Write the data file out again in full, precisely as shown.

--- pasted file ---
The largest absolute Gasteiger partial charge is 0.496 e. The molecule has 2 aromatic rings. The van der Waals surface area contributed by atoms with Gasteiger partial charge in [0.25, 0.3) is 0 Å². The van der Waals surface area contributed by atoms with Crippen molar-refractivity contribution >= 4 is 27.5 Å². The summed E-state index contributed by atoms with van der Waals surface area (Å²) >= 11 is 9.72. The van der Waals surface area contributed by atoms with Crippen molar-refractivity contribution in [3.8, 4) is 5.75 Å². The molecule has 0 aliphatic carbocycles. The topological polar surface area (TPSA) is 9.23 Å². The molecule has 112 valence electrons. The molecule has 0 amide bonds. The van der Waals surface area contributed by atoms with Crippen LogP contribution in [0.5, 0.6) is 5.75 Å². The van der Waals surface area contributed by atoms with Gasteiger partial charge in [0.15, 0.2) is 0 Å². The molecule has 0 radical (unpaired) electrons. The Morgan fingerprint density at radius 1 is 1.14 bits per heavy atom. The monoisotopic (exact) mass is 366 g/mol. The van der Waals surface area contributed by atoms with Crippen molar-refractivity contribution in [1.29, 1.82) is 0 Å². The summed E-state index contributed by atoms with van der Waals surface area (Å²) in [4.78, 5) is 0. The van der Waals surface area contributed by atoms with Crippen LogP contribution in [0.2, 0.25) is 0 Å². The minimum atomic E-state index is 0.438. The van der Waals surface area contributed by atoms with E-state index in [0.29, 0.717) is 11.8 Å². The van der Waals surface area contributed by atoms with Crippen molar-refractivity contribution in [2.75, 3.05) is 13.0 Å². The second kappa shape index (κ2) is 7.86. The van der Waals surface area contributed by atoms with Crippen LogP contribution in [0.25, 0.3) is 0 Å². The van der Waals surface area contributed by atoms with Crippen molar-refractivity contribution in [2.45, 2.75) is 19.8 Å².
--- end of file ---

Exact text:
The largest absolute Gasteiger partial charge is 0.496 e. The molecule has 2 aromatic rings. The van der Waals surface area contributed by atoms with Gasteiger partial charge in [0.25, 0.3) is 0 Å². The van der Waals surface area contributed by atoms with Crippen molar-refractivity contribution >= 4 is 27.5 Å². The summed E-state index contributed by atoms with van der Waals surface area (Å²) >= 11 is 9.72. The van der Waals surface area contributed by atoms with Crippen molar-refractivity contribution in [3.8, 4) is 5.75 Å². The molecule has 0 aliphatic carbocycles. The topological polar surface area (TPSA) is 9.23 Å². The molecule has 112 valence electrons. The molecule has 0 amide bonds. The van der Waals surface area contributed by atoms with Crippen LogP contribution in [0.5, 0.6) is 5.75 Å². The van der Waals surface area contributed by atoms with Gasteiger partial charge in [0.15, 0.2) is 0 Å². The molecule has 0 radical (unpaired) electrons. The Morgan fingerprint density at radius 1 is 1.14 bits per heavy atom. The monoisotopic (exact) mass is 366 g/mol. The van der Waals surface area contributed by atoms with Crippen molar-refractivity contribution in [1.29, 1.82) is 0 Å². The summed E-state index contributed by atoms with van der Waals surface area (Å²) in [4.78, 5) is 0. The van der Waals surface area contributed by atoms with Crippen LogP contribution in [0.2, 0.25) is 0 Å². The minimum atomic E-state index is 0.438. The van der Waals surface area contributed by atoms with E-state index in [0.29, 0.717) is 11.8 Å². The van der Waals surface area contributed by atoms with Crippen molar-refractivity contribution in [2.75, 3.05) is 13.0 Å². The second kappa shape index (κ2) is 7.86. The van der Waals surface area contributed by atoms with Crippen LogP contribution in [0.25, 0.3) is 0 Å². The van der Waals surface area contributed by atoms with Crippen molar-refractivity contribution in [2.45, 2.75) is 19.8 Å².